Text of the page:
This one may be a fun one to watch.  Stay tuned!

Tuesday, November 10, 2015

Another Athlete Suing Over His Name and Likeness

As if FanDuel has not had enough to worry about recently, Pierre Garcon (Wide Receiver for the Washington Redskins) recently filed a class action lawsuit against it.  Mr. Garcon alleges that FanDuel used his name and likeness in marketing without his permission.  The lawsuit includes advertising using his name and likeness, as well as using his name and likeness in FanDuel's daily fantasy football contests.

While FanDuel asserts it did nothing wrong, it may want to look at how its competitor DraftKings handled the issue.  DraftKings entered into a licensing deal with the NFL Players Association allowing it to feature some of its players in marketing campaigns and daily contests.

It seems ever since Ed O'Bannon's lawsuit against EA Sports, this has become a hot legal issue.  Stay tuned to see how this one turns out.

Thursday, September 24, 2015

Update Regarding Lawsuit Involving Whether the Batmobile Enjoys Copyright Protection

A while ago, I wrote about a lawsuit wherein DC Comics and its parent company, Warner Bros. sued a gentleman who was making replica Batmobiles.  The defendant, Mark Towle makes replicas of the Batmobile that appeared in the 1960's television show starring Adam West as Batman and the 1989 movie with Michael Keaton playing the role of Batman.

In case you missed it, here is what the 1966 television version of the Batmobile looked like:

And, what it looked like in the 1989 movie:

As I wrote in my earlier piece, the court determined that the design elements of the Batmobile were not functional, and therefore, may be subject to copyright.  That ruling by the court meant that the next issue (or one of them) was whether the Batmobile was actually subject to copyright protection.  Well, the Ninth Circuit Court of Appeals settled the issue in favor of DC Comics and Warner Bros.  In so finding, the court found that the Batmobile's bat-like appearance and other distinct design elements like its high-tech weaponry, made it copyright-able.  In addition, the court noted that Mr. Towle appeared to try to use the Batmobile's fame in marketing it.  In particular, he had the website batmobilereplicas.com and advertised the vehicles as the "Batmobile."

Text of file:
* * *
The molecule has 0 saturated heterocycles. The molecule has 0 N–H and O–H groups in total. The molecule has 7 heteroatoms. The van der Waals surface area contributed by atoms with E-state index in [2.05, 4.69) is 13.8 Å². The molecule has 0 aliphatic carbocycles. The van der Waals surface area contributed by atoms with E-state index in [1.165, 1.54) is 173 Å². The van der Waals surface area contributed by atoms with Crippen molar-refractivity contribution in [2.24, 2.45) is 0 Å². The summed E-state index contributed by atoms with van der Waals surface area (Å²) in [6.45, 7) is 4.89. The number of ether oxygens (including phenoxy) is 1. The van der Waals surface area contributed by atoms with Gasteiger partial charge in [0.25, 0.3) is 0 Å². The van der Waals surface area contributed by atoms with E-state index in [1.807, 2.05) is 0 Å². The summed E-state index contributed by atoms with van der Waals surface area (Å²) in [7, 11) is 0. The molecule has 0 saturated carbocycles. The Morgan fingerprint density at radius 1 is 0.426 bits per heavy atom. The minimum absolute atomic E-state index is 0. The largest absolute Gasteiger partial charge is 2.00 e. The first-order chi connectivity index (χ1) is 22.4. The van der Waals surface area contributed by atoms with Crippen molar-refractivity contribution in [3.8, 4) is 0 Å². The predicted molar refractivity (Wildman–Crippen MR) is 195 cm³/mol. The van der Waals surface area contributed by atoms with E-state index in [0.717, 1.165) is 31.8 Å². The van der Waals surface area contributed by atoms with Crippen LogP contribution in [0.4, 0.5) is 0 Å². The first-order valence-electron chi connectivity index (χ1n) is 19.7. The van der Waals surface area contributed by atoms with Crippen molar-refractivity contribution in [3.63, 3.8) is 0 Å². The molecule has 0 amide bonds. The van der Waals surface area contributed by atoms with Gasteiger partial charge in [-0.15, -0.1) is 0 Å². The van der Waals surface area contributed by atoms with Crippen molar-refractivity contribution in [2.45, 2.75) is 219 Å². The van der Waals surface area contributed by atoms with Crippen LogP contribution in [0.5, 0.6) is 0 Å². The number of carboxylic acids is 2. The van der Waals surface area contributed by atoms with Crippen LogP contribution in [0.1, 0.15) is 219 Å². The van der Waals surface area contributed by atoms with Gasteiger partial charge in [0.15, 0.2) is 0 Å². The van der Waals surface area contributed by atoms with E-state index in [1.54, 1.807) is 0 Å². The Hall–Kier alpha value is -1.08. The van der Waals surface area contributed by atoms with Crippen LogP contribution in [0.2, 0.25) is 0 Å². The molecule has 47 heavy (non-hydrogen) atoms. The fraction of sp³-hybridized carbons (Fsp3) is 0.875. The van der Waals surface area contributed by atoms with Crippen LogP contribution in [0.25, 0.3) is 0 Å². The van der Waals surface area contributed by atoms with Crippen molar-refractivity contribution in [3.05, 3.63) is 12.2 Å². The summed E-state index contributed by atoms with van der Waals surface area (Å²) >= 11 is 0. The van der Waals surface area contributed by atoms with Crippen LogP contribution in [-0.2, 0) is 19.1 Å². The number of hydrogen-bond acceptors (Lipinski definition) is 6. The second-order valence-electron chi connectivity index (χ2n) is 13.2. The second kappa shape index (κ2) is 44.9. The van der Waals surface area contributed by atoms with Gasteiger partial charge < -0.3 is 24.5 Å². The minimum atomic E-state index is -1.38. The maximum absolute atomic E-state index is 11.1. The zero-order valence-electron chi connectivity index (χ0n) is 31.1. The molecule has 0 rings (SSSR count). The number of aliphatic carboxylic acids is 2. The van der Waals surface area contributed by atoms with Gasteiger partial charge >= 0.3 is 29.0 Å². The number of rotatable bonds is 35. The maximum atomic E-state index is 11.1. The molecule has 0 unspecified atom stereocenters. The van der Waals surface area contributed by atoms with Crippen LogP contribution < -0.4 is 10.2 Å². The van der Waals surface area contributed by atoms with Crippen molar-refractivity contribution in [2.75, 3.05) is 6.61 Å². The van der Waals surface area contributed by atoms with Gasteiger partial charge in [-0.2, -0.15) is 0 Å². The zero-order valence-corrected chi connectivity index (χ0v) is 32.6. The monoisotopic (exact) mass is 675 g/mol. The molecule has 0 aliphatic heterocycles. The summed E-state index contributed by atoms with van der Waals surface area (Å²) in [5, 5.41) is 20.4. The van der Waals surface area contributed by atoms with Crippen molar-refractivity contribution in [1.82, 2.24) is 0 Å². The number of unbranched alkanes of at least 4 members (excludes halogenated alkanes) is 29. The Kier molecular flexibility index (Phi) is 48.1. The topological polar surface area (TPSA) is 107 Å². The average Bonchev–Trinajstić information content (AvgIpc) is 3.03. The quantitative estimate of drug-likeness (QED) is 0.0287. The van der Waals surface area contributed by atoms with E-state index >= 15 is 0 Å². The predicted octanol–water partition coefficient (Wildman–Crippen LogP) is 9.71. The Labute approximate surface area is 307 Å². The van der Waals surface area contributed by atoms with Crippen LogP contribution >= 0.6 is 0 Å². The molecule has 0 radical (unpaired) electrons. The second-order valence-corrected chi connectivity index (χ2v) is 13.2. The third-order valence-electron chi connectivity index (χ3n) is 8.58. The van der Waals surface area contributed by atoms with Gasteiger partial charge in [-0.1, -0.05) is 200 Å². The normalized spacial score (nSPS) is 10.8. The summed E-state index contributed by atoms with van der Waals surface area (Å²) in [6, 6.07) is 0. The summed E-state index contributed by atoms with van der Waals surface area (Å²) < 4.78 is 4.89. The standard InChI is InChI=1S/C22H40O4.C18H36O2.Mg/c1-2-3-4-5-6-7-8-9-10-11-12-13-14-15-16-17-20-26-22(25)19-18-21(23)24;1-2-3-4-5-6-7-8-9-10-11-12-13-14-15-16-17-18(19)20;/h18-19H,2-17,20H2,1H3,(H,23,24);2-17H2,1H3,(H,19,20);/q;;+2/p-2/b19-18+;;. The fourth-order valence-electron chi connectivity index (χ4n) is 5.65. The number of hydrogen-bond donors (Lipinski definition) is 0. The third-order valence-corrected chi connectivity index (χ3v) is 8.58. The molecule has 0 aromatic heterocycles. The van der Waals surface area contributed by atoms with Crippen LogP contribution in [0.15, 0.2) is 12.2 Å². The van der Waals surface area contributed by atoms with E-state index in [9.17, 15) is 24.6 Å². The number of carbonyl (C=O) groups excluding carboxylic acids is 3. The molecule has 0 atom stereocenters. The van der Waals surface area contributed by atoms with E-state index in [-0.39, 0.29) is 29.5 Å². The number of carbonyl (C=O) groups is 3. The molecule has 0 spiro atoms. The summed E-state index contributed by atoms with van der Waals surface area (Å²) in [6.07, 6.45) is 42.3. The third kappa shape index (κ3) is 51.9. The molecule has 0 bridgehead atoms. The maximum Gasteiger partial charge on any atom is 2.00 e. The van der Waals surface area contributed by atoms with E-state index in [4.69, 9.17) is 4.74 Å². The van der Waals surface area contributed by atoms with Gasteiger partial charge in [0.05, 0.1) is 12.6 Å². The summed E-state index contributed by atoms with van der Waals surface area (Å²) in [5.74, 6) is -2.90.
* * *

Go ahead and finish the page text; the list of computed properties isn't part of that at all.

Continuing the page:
Thursday, September 3, 2015

Google Tweaks Its Logo

Google recently tweaked its logo.  Its new logo uses a different font: sans serif rather than serif.  The change follows the lead of other technology companies who went through the same sort of logo transformation.  Undoubtedly, one of the ideas behind the change was to make the logo simpler.  Google explained that it was to reflect the fact that its users access its services from various platforms.  This suggests that Google's new logo is an acknowledgement of its transformation from strictly a search engine to a company with a broader array of services. 

To see the evolution of the logo, go to Google's official blog. 

Even if you are a small company, it is always a good idea to review your logo or trademarks with an eye towards freshening them up to better reflect your goods or services--or, the changing times.

Tuesday, August 18, 2015

WD-40's Formula Remains a Trade Secret

The formula for WD-40, the lubricant, rust protector, and squeak eliminator, is locked in a vault in San Diego.  Chemists invented it sometime in the 1950s to stop corrosion on the outside of the Atlas space rocket.  Amazingly, the chemists wrote the original formula in pencil on a notepad.  In order to maintain the secrecy of the formula, WD-40 mixes it "in house" and then sends the concentrate to its manufacturing operations.  From there, the manufacturers add some other ingredients and then put the product in the blue and yellow containers with the red cap. 

It takes quite a bit of work to maintain a trade secret.  Often, the secret or product is no longer useful or wanted by consumers.  It is amazing that the WD-40 recipe is still both a secret and in demand.  In fact, WD-40 keeps growing steadily.  Its growth is especially apparent in foreign markets.  Sometimes when you have "that" one product that you believe will be in demand for decades, it makes more sense to try and protect it as a trade secret rather than try to patent it.  It takes work and constant vigilance, but if successful, you can have protection for a very long time.  Whereas, with a patent, you get protection for a relatively short period of time. 

It is a good idea to conduct an annual review of your company's trade secrets in order to make sure that they keep their trade secret status.